Talking points for injured workers who want to see their own doctor

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Talking points for employers looking to undermine rights of injured workers to pick their own doctor

I was sitting in a conference call when I screen captured the email that is the photo for this post.

The email came from an occupational medical clinic in Omaha. It used the occassion of an updated doctor choice form from the Nebraska Workers Compensation court to distribute talking points for management when injured workers balk, rightly, at being sent to an occupational medical clinic.

Injured workers have the right to pick their own doctor in Nebraska. But that doesn’t mean that the insurance industry and self-insured employers aren’t going to try to control medical care to their advantage. Insurance companies spend money on “nurse case managers” and self-insureds usually have in-house nurse case managers, who in my view, try to persuade doctors to write medical records and reports that are favorable to the employer. The use of occupational medicine or “occ, med,” clinics is another tactic used by emplyoers to get favorable outcomes for themselves in workers’ compensation claims.

These talking points overcoming employee objections to going to an occ, med. clinic are an example of how employers/insurers try to work around rules that allow injured workers to see theiir own doctors in Nebraska.

I am going to break down these talking points one by one.

1.“We want the best care for you.” If an employer wants the best care for their employees, it would stand to reason they would let the employee go to a doctor who has treated the employee previously and knows their medical history. Treatment would be more effective and efficient without having to re-invent the wheel with a new doctor.

A lot of injured workers end up at occupational health clinics because they don’t have a family doctor because they don’t have health insurance. If a company doesn’t offer affordable health insurance, I would question whether the company really wants what is best for their employees.

2. See you right away – If the injury is acute, an employee will be sent to the emergency room rather than an occupational medical clinic that is more or less an urgent care clinic. While there can be delays in getting to see a family doctor, many family doctors or general practitioners will hold back appointments for urgent cases like work injuries. Injured workers need to be assertive with medical office staff in insisting that they be seen that day.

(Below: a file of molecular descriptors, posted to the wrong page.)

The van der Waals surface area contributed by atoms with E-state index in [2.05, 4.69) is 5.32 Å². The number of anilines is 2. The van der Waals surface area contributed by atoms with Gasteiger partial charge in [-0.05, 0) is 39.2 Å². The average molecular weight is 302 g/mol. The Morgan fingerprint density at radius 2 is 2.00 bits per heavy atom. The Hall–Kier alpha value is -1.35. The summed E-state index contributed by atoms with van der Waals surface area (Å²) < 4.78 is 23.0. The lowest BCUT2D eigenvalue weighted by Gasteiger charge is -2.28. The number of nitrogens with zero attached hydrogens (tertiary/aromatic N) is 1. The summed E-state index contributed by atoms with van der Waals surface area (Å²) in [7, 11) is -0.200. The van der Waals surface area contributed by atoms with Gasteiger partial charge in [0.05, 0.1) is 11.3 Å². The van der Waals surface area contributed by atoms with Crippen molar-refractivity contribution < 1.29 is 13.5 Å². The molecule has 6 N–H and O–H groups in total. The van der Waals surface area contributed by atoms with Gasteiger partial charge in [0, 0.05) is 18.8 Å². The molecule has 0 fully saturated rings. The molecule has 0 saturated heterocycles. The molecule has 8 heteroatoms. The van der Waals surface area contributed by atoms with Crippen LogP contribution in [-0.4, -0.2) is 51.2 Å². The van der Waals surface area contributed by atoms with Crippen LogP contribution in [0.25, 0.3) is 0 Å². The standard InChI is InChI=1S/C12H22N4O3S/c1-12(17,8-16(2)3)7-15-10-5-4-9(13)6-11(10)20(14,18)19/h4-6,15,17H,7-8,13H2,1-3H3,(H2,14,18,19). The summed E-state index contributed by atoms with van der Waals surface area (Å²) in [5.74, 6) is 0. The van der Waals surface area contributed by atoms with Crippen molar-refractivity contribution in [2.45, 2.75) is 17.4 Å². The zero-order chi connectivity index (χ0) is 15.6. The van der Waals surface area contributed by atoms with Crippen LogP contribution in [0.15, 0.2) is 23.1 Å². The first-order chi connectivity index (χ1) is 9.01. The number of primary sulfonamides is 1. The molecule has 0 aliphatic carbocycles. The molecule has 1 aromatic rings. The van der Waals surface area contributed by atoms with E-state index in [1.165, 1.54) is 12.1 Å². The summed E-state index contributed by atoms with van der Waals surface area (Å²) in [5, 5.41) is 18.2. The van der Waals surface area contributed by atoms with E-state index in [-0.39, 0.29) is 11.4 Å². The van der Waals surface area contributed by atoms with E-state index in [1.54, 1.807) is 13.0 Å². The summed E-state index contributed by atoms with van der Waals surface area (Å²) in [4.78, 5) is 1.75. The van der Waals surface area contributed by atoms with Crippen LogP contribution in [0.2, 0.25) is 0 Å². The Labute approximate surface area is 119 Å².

Of course, this point is moot if an employee doesn’t have their own doctor. See the previous paragraph. That’s why I support the initiative to expand Medicaid in Nebraska.

3.You don’t have to pay if you go to an occ. med. clinic – Under the Nebraska Workers’ Compensation Act, an employee doesn’t have to pay out of pocket for medical care – period – it doesn’t matter who they see. There is an element of truth that some doctors don’t accept workers’ compensation insurance. But if the case requires a referral to surgeon, that surgeon will almost certainly accept workers’ compensation insurance.

By the way, if an employee does get stuck at an occ, med. clinic and they get a referral for a surgery, they can pick their own surgeon even if the employee agreed to let the employer pick the doctor at first.

4. You have to go to this clinic to get drug tested clinic anyway – This isn’t so much a talking point as it is an assertion of power by an employer. It’s a thinly veiled threat that if the employee doesn’t go to the cliinic the employer wants, then they are going to be in trouble. The use of occupational health clinics to perform mandatory post-injury drug testing is a way from employers to cleverly work around Nebraska law on doctor choice under the cover of state and federal law about drug testing. Employee drug testing is as much about employers asserting control over employees as it as about employee safety.

OSHA regulations have recently been revised to allow employers more clarity — or latitude — to drug test emplyoees after a work injury. I will post on this in the near future, but take a look at this post for now,

In short, some employers are going to do their worst to cajole and coerce injured workers into undermining their workers’ compensation case by not letting employees pick their own doctors. Employees in such a situation ought to call a lawyer to get advice and help with their workers’ compensation case.

The offices of Rehm, Bennett & Moore, which also sponsors the Trucker Lawyers website, are located in Lincoln and Omaha, Nebraska. Five attorneys represent plaintiffs in workers’ compensation, personal injury, employment and Social Security disability claims. The firm’s lawyers have combined experience of more than 95 years of practice representing injured workers and truck drivers in Nebraska, Iowa and other states with Nebraska and Iowa jurisdiction. The lawyers regularly represent hurt truck drivers and often sue Crete Carrier Corporation, K&B Trucking, Werner Enterprises, UPS, and FedEx. Lawyers in the firm hold licenses in Nebraska and Iowa and are active in groups such as the College of Workers’ Compensation Lawyers, Workers' Injury Law & Advocacy Group (WILG), American Association for Justice (AAJ), the Nebraska Association of Trial Attorneys (NATA), and the American Board of Trial Advocates (ABOTA). We have the knowledge, experience and toughness to win rightful compensation for people who have been injured or mistreated.

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